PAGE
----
On our first day of orientation, I saw a wall decal at Newman’s Own Headquarters that read, “I want to acknowledge luck, the benevolence of it in my life, and the brutality of it in the lives of others.”
I have always been a speedy, future-oriented person who has a hard time taking it easy. I applied for multiple jobs my senior year of college, and felt frustrated with the silence I was receiving back. In my heart, I was holding out for the possibility that I would be lucky enough to be chosen for the Newman’s Own Foundation Fellowship, but my anxiety about having an income after graduation was telling me to apply for as many jobs as possible.
As a first-generation student, navigating higher education was hard enough. I started to feel bitter that I would return home to my parent’s house in Brooklyn without a job lined up, while other people my age were moving to fancy apartments in Brooklyn for the first time with internships and jobs I had no idea how to begin looking for. The imposter-syndrome of early undergrad returned in full-swing, and the line between “I’m not good enough” and “I don’t have access to this field” was so blurry I couldn’t see it.
When the email came in from the Newman’s Own Foundation that I was one of the lucky ones to be chosen for the Fellowship, I felt re-energized in a way even the most motivated versions of my past self couldn’t imagine. I enthusiastically took my place at Edible Schoolyard NYC, so excited to be employed somewhere that would allow me to work in school gardens at public schools like the ones I grew up attending. I remember looking at the wall decal on my first day of orientation, surrendering completely to the feeling of being swept off of my feet by Newman’s Own.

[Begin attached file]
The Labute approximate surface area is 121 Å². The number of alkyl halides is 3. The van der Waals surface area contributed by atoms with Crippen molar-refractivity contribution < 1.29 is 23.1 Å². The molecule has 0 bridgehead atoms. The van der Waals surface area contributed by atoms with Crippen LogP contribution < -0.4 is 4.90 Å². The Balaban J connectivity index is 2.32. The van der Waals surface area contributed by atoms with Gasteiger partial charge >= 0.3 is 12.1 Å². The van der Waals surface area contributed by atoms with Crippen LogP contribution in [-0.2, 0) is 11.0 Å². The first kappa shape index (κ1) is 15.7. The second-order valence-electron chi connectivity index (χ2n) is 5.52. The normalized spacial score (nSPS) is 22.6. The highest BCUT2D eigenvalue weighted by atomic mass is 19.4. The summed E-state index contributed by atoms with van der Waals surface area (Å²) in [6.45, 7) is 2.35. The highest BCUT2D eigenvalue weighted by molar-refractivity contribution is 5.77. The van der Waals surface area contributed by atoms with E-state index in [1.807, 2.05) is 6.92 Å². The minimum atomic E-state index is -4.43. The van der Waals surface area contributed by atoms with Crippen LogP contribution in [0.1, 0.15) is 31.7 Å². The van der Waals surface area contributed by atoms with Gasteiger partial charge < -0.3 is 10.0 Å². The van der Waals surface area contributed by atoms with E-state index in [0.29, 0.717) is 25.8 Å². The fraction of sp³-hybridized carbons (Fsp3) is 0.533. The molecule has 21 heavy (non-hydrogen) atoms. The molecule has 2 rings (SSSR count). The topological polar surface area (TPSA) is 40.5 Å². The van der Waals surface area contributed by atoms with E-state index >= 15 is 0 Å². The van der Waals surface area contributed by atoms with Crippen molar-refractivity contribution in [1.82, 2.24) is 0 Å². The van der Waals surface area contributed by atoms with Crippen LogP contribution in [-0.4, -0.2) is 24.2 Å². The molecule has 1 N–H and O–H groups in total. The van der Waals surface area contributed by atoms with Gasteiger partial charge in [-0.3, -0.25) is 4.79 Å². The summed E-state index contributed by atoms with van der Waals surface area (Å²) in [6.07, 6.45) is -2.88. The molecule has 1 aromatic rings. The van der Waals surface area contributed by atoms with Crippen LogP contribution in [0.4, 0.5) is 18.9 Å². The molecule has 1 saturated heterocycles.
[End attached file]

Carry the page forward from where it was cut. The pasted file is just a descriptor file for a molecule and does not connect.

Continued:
As the year went on, I dove myself into many new projects that I never could have imagined. I started the Fellowship developing a volunteer program for the organization’s network schools, but I wrapped up fully engaged in the communications and development side of nonprofit administration. Although I started out feeling lucky to have a job, I am now ending the Fellowship feeling tremendously luckier for everything this experience has given me. The facilitators from each retreat have brought insight to my work I know I will carry with me for the rest of my career. My supervisor, Mirem, and our Fellowship leaders, Diana and Caitlin, will always be mentors to me, and I couldn’t feel luckier to have gotten to know them over the course of this year. But mostly, I feel an unspeakable level of gratitude for the Fellows I am lucky enough to share this Fellowship with. This Fellowship helped me find wonderful friends in a time of uncertainty. If all I gained from this year was my cohort, that would have been more than enough.
I write this post amid the COVID19 pandemic. I don’t know what comes next for me, but as the brutality of this illness shakes up my community, my family, and my friends, I feel an unwavering sense of readiness to take the rest of my life slowly. Although I don’t know a lot right now, I know this: Luck has played a benevolent role in my life, providing me with a network of support and community in a field that I once feared I would never even see.
By Sam Brown, 2019-2020 NOF Fellow, Edible Schoolyard NYC, New York, NY.